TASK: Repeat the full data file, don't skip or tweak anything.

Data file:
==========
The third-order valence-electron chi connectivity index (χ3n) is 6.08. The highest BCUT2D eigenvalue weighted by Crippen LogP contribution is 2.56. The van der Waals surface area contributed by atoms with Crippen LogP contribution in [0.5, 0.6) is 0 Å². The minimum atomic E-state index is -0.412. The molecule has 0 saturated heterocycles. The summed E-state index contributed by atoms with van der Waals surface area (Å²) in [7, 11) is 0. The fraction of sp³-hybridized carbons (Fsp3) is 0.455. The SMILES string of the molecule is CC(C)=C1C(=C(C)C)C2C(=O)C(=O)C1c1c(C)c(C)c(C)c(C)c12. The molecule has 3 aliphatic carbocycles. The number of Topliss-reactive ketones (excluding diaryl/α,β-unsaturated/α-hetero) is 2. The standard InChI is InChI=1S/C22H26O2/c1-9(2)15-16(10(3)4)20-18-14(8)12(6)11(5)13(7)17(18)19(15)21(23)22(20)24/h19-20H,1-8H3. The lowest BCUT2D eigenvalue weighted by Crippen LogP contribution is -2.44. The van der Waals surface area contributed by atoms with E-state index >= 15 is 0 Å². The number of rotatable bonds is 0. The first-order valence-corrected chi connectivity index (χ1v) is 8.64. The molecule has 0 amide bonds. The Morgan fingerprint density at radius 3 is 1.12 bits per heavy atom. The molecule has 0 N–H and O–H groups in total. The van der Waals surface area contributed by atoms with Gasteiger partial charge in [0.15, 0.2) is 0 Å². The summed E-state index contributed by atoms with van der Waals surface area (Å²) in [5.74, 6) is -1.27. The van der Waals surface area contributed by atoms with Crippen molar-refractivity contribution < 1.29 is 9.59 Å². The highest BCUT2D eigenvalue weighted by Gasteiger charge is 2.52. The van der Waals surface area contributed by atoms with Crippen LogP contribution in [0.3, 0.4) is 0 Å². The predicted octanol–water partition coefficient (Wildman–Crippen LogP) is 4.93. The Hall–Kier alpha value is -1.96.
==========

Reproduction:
The third-order valence-electron chi connectivity index (χ3n) is 6.08. The highest BCUT2D eigenvalue weighted by Crippen LogP contribution is 2.56. The van der Waals surface area contributed by atoms with Crippen LogP contribution in [0.5, 0.6) is 0 Å². The minimum atomic E-state index is -0.412. The molecule has 0 saturated heterocycles. The summed E-state index contributed by atoms with van der Waals surface area (Å²) in [7, 11) is 0. The fraction of sp³-hybridized carbons (Fsp3) is 0.455. The SMILES string of the molecule is CC(C)=C1C(=C(C)C)C2C(=O)C(=O)C1c1c(C)c(C)c(C)c(C)c12. The molecule has 3 aliphatic carbocycles. The number of Topliss-reactive ketones (excluding diaryl/α,β-unsaturated/α-hetero) is 2. The standard InChI is InChI=1S/C22H26O2/c1-9(2)15-16(10(3)4)20-18-14(8)12(6)11(5)13(7)17(18)19(15)21(23)22(20)24/h19-20H,1-8H3. The lowest BCUT2D eigenvalue weighted by Crippen LogP contribution is -2.44. The van der Waals surface area contributed by atoms with E-state index >= 15 is 0 Å². The number of rotatable bonds is 0. The first-order valence-corrected chi connectivity index (χ1v) is 8.64. The molecule has 0 amide bonds. The Morgan fingerprint density at radius 3 is 1.12 bits per heavy atom. The molecule has 0 N–H and O–H groups in total. The van der Waals surface area contributed by atoms with Gasteiger partial charge in [0.15, 0.2) is 0 Å². The summed E-state index contributed by atoms with van der Waals surface area (Å²) in [5.74, 6) is -1.27. The van der Waals surface area contributed by atoms with Crippen molar-refractivity contribution < 1.29 is 9.59 Å². The highest BCUT2D eigenvalue weighted by Gasteiger charge is 2.52. The van der Waals surface area contributed by atoms with Crippen LogP contribution in [0.3, 0.4) is 0 Å². The predicted octanol–water partition coefficient (Wildman–Crippen LogP) is 4.93. The Hall–Kier alpha value is -1.96.